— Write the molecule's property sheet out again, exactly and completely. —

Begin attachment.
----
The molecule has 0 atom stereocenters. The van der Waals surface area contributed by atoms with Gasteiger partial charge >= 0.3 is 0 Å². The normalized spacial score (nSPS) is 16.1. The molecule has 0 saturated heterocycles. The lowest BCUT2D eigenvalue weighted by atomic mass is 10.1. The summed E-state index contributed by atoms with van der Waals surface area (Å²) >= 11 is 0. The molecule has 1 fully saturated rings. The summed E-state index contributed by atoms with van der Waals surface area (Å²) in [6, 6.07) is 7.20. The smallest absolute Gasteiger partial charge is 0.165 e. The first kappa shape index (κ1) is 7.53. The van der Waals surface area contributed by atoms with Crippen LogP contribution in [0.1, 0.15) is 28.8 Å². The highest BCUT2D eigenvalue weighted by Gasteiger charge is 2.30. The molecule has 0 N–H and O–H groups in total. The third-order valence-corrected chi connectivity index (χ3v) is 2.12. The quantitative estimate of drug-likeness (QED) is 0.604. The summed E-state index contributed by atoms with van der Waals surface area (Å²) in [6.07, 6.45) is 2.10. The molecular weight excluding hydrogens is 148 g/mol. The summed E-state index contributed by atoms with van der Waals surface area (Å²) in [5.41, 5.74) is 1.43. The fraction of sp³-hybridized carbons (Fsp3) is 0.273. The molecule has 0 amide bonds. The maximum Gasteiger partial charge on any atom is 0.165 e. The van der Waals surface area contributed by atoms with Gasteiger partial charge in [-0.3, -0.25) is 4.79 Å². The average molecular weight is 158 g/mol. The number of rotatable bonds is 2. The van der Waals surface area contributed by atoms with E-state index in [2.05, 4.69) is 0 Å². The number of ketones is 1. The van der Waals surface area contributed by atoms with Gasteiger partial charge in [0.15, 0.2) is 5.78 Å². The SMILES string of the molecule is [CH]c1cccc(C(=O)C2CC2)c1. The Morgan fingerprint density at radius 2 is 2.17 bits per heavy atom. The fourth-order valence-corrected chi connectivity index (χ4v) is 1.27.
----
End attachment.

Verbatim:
The molecule has 0 atom stereocenters. The van der Waals surface area contributed by atoms with Gasteiger partial charge >= 0.3 is 0 Å². The normalized spacial score (nSPS) is 16.1. The molecule has 0 saturated heterocycles. The lowest BCUT2D eigenvalue weighted by atomic mass is 10.1. The summed E-state index contributed by atoms with van der Waals surface area (Å²) >= 11 is 0. The molecule has 1 fully saturated rings. The summed E-state index contributed by atoms with van der Waals surface area (Å²) in [6, 6.07) is 7.20. The smallest absolute Gasteiger partial charge is 0.165 e. The first kappa shape index (κ1) is 7.53. The van der Waals surface area contributed by atoms with Crippen LogP contribution in [0.1, 0.15) is 28.8 Å². The highest BCUT2D eigenvalue weighted by Gasteiger charge is 2.30. The molecule has 0 N–H and O–H groups in total. The third-order valence-corrected chi connectivity index (χ3v) is 2.12. The quantitative estimate of drug-likeness (QED) is 0.604. The summed E-state index contributed by atoms with van der Waals surface area (Å²) in [6.07, 6.45) is 2.10. The molecular weight excluding hydrogens is 148 g/mol. The summed E-state index contributed by atoms with van der Waals surface area (Å²) in [5.41, 5.74) is 1.43. The fraction of sp³-hybridized carbons (Fsp3) is 0.273. The molecule has 0 amide bonds. The maximum Gasteiger partial charge on any atom is 0.165 e. The van der Waals surface area contributed by atoms with Gasteiger partial charge in [-0.3, -0.25) is 4.79 Å². The average molecular weight is 158 g/mol. The number of rotatable bonds is 2. The van der Waals surface area contributed by atoms with E-state index in [2.05, 4.69) is 0 Å². The number of ketones is 1. The van der Waals surface area contributed by atoms with Gasteiger partial charge in [0.15, 0.2) is 5.78 Å². The SMILES string of the molecule is [CH]c1cccc(C(=O)C2CC2)c1. The Morgan fingerprint density at radius 2 is 2.17 bits per heavy atom. The fourth-order valence-corrected chi connectivity index (χ4v) is 1.27.